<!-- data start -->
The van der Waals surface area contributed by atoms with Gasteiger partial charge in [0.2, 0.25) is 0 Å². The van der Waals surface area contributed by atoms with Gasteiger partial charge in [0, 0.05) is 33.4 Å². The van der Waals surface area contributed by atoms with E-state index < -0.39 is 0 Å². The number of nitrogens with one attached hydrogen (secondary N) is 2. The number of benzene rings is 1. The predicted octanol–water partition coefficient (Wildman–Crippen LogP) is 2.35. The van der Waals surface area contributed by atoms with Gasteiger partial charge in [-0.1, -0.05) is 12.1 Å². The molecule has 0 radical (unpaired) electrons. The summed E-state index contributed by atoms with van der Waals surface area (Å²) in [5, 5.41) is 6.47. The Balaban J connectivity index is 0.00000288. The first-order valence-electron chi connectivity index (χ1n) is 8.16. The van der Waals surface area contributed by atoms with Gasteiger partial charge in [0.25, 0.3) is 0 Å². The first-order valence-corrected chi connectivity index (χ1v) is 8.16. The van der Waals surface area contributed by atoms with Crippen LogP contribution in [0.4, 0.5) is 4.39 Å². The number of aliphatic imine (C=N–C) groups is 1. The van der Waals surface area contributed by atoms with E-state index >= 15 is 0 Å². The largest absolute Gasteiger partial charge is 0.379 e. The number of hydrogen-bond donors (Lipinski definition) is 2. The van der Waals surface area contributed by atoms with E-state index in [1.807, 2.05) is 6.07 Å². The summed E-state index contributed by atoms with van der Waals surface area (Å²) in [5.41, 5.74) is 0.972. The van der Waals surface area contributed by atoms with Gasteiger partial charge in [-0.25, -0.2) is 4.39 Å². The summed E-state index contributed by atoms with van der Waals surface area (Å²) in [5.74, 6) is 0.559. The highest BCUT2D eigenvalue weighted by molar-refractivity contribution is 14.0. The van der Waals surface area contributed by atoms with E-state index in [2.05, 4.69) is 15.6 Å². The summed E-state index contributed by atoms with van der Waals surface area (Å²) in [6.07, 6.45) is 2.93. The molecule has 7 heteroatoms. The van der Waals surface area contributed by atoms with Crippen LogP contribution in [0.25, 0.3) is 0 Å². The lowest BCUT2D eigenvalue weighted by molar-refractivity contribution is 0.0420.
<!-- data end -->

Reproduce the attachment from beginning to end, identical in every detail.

The van der Waals surface area contributed by atoms with Gasteiger partial charge in [0.2, 0.25) is 0 Å². The van der Waals surface area contributed by atoms with Gasteiger partial charge in [0, 0.05) is 33.4 Å². The van der Waals surface area contributed by atoms with E-state index < -0.39 is 0 Å². The number of nitrogens with one attached hydrogen (secondary N) is 2. The number of benzene rings is 1. The predicted octanol–water partition coefficient (Wildman–Crippen LogP) is 2.35. The van der Waals surface area contributed by atoms with Gasteiger partial charge in [-0.1, -0.05) is 12.1 Å². The molecule has 0 radical (unpaired) electrons. The summed E-state index contributed by atoms with van der Waals surface area (Å²) in [5, 5.41) is 6.47. The Balaban J connectivity index is 0.00000288. The first-order valence-electron chi connectivity index (χ1n) is 8.16. The van der Waals surface area contributed by atoms with Gasteiger partial charge in [0.25, 0.3) is 0 Å². The first-order valence-corrected chi connectivity index (χ1v) is 8.16. The van der Waals surface area contributed by atoms with Crippen LogP contribution in [0.4, 0.5) is 4.39 Å². The number of aliphatic imine (C=N–C) groups is 1. The van der Waals surface area contributed by atoms with E-state index >= 15 is 0 Å². The largest absolute Gasteiger partial charge is 0.379 e. The number of hydrogen-bond donors (Lipinski definition) is 2. The van der Waals surface area contributed by atoms with E-state index in [1.807, 2.05) is 6.07 Å². The summed E-state index contributed by atoms with van der Waals surface area (Å²) in [5.41, 5.74) is 0.972. The van der Waals surface area contributed by atoms with Gasteiger partial charge in [-0.25, -0.2) is 4.39 Å². The summed E-state index contributed by atoms with van der Waals surface area (Å²) in [5.74, 6) is 0.559. The highest BCUT2D eigenvalue weighted by molar-refractivity contribution is 14.0. The van der Waals surface area contributed by atoms with E-state index in [2.05, 4.69) is 15.6 Å². The summed E-state index contributed by atoms with van der Waals surface area (Å²) in [6.07, 6.45) is 2.93. The molecule has 7 heteroatoms. The van der Waals surface area contributed by atoms with Crippen LogP contribution in [0.25, 0.3) is 0 Å². The lowest BCUT2D eigenvalue weighted by molar-refractivity contribution is 0.0420.